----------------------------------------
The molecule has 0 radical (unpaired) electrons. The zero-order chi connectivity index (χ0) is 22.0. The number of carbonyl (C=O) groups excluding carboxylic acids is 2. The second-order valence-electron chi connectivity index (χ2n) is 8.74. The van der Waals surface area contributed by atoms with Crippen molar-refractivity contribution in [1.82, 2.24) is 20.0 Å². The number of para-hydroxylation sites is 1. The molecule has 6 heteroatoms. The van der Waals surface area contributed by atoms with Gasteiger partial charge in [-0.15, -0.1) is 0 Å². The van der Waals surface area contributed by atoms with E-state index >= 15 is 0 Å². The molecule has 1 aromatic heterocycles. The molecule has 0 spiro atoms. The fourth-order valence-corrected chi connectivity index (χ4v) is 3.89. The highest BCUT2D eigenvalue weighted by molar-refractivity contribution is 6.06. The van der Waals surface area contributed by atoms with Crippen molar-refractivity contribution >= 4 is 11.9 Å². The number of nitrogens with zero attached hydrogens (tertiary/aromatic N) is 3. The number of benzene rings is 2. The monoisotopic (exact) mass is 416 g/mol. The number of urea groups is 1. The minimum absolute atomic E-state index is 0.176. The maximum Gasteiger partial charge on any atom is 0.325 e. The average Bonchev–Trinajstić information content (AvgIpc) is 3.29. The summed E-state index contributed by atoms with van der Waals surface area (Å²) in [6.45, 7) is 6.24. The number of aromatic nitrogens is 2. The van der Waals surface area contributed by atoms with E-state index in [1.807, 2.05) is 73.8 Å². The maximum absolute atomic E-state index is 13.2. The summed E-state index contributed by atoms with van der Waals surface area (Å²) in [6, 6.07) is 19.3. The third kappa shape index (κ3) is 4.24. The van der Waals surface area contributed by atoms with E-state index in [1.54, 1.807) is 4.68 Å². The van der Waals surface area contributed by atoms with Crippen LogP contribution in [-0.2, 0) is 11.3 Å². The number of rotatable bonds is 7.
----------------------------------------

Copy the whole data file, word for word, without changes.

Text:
The molecule has 0 radical (unpaired) electrons. The zero-order chi connectivity index (χ0) is 22.0. The number of carbonyl (C=O) groups excluding carboxylic acids is 2. The second-order valence-electron chi connectivity index (χ2n) is 8.74. The van der Waals surface area contributed by atoms with Crippen molar-refractivity contribution in [1.82, 2.24) is 20.0 Å². The number of para-hydroxylation sites is 1. The molecule has 6 heteroatoms. The van der Waals surface area contributed by atoms with Gasteiger partial charge in [-0.15, -0.1) is 0 Å². The van der Waals surface area contributed by atoms with E-state index >= 15 is 0 Å². The molecule has 1 aromatic heterocycles. The molecule has 0 spiro atoms. The fourth-order valence-corrected chi connectivity index (χ4v) is 3.89. The highest BCUT2D eigenvalue weighted by molar-refractivity contribution is 6.06. The van der Waals surface area contributed by atoms with Crippen molar-refractivity contribution >= 4 is 11.9 Å². The number of nitrogens with zero attached hydrogens (tertiary/aromatic N) is 3. The number of benzene rings is 2. The monoisotopic (exact) mass is 416 g/mol. The number of urea groups is 1. The minimum absolute atomic E-state index is 0.176. The maximum Gasteiger partial charge on any atom is 0.325 e. The average Bonchev–Trinajstić information content (AvgIpc) is 3.29. The summed E-state index contributed by atoms with van der Waals surface area (Å²) in [6.45, 7) is 6.24. The number of aromatic nitrogens is 2. The van der Waals surface area contributed by atoms with E-state index in [1.807, 2.05) is 73.8 Å². The maximum absolute atomic E-state index is 13.2. The summed E-state index contributed by atoms with van der Waals surface area (Å²) in [6, 6.07) is 19.3. The third kappa shape index (κ3) is 4.24. The van der Waals surface area contributed by atoms with E-state index in [1.54, 1.807) is 4.68 Å². The van der Waals surface area contributed by atoms with Crippen LogP contribution in [-0.2, 0) is 11.3 Å². The number of rotatable bonds is 7.